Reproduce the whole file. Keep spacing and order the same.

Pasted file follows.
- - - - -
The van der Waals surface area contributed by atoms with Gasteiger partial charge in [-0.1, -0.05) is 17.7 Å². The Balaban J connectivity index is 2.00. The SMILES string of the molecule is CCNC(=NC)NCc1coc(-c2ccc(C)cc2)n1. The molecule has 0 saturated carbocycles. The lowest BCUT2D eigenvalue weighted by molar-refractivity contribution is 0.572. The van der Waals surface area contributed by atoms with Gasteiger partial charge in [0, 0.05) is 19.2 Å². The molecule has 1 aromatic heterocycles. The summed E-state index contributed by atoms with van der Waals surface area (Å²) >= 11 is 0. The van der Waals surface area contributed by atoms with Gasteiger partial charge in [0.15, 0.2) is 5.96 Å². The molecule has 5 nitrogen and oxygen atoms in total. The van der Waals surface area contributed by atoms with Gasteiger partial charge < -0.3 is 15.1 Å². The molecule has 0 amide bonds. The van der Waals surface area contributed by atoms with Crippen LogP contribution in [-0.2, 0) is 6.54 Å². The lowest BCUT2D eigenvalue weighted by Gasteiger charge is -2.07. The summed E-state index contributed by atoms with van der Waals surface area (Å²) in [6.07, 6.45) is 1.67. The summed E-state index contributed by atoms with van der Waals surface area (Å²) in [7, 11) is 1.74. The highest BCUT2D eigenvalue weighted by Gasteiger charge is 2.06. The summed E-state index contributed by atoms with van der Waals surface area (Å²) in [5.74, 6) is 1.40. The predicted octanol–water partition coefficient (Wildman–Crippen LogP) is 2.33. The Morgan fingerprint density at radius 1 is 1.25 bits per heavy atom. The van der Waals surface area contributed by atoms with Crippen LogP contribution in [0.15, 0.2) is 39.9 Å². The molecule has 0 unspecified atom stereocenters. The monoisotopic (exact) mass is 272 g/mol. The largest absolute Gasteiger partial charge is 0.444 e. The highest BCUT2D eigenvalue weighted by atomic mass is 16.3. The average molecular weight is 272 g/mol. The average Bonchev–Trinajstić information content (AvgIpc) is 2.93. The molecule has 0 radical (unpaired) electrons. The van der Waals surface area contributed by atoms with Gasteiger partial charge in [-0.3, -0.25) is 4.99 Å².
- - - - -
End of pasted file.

The van der Waals surface area contributed by atoms with Gasteiger partial charge in [-0.1, -0.05) is 17.7 Å². The Balaban J connectivity index is 2.00. The SMILES string of the molecule is CCNC(=NC)NCc1coc(-c2ccc(C)cc2)n1. The molecule has 0 saturated carbocycles. The lowest BCUT2D eigenvalue weighted by molar-refractivity contribution is 0.572. The van der Waals surface area contributed by atoms with Gasteiger partial charge in [0, 0.05) is 19.2 Å². The molecule has 1 aromatic heterocycles. The summed E-state index contributed by atoms with van der Waals surface area (Å²) >= 11 is 0. The van der Waals surface area contributed by atoms with Gasteiger partial charge in [0.15, 0.2) is 5.96 Å². The molecule has 5 nitrogen and oxygen atoms in total. The van der Waals surface area contributed by atoms with Gasteiger partial charge < -0.3 is 15.1 Å². The molecule has 0 amide bonds. The van der Waals surface area contributed by atoms with Crippen LogP contribution in [-0.2, 0) is 6.54 Å². The lowest BCUT2D eigenvalue weighted by Gasteiger charge is -2.07. The summed E-state index contributed by atoms with van der Waals surface area (Å²) in [6.07, 6.45) is 1.67. The summed E-state index contributed by atoms with van der Waals surface area (Å²) in [7, 11) is 1.74. The highest BCUT2D eigenvalue weighted by Gasteiger charge is 2.06. The summed E-state index contributed by atoms with van der Waals surface area (Å²) in [5.74, 6) is 1.40. The predicted octanol–water partition coefficient (Wildman–Crippen LogP) is 2.33. The Morgan fingerprint density at radius 1 is 1.25 bits per heavy atom. The van der Waals surface area contributed by atoms with Crippen LogP contribution in [0.15, 0.2) is 39.9 Å². The molecule has 0 unspecified atom stereocenters. The monoisotopic (exact) mass is 272 g/mol. The largest absolute Gasteiger partial charge is 0.444 e. The highest BCUT2D eigenvalue weighted by atomic mass is 16.3. The average molecular weight is 272 g/mol. The average Bonchev–Trinajstić information content (AvgIpc) is 2.93. The molecule has 0 radical (unpaired) electrons. The van der Waals surface area contributed by atoms with Gasteiger partial charge in [-0.3, -0.25) is 4.99 Å².